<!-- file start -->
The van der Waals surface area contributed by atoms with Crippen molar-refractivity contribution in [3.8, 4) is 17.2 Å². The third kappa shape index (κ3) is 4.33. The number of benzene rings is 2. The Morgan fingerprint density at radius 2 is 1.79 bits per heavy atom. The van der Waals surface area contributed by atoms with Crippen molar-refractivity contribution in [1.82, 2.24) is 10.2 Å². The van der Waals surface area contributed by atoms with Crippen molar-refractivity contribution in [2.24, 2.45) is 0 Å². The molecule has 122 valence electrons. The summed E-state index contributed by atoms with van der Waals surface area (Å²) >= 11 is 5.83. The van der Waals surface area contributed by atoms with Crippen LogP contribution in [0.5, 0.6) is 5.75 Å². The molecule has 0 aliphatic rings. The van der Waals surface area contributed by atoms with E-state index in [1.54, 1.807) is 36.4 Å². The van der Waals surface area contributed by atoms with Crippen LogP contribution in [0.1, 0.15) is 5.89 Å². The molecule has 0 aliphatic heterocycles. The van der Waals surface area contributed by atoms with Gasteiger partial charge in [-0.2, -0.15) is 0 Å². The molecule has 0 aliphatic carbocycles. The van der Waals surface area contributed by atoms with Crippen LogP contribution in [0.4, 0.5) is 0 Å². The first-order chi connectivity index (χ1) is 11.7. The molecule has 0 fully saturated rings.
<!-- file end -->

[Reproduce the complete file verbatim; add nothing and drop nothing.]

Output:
The van der Waals surface area contributed by atoms with Crippen molar-refractivity contribution in [3.8, 4) is 17.2 Å². The third kappa shape index (κ3) is 4.33. The number of benzene rings is 2. The Morgan fingerprint density at radius 2 is 1.79 bits per heavy atom. The van der Waals surface area contributed by atoms with Crippen molar-refractivity contribution in [1.82, 2.24) is 10.2 Å². The van der Waals surface area contributed by atoms with Crippen molar-refractivity contribution in [2.24, 2.45) is 0 Å². The molecule has 122 valence electrons. The summed E-state index contributed by atoms with van der Waals surface area (Å²) >= 11 is 5.83. The van der Waals surface area contributed by atoms with Crippen LogP contribution in [0.5, 0.6) is 5.75 Å². The molecule has 0 aliphatic rings. The van der Waals surface area contributed by atoms with E-state index in [1.54, 1.807) is 36.4 Å². The van der Waals surface area contributed by atoms with Crippen LogP contribution in [0.1, 0.15) is 5.89 Å². The molecule has 0 aliphatic heterocycles. The van der Waals surface area contributed by atoms with Gasteiger partial charge in [-0.2, -0.15) is 0 Å². The molecule has 0 aliphatic carbocycles. The van der Waals surface area contributed by atoms with Crippen LogP contribution in [0.4, 0.5) is 0 Å². The first-order chi connectivity index (χ1) is 11.7. The molecule has 0 fully saturated rings.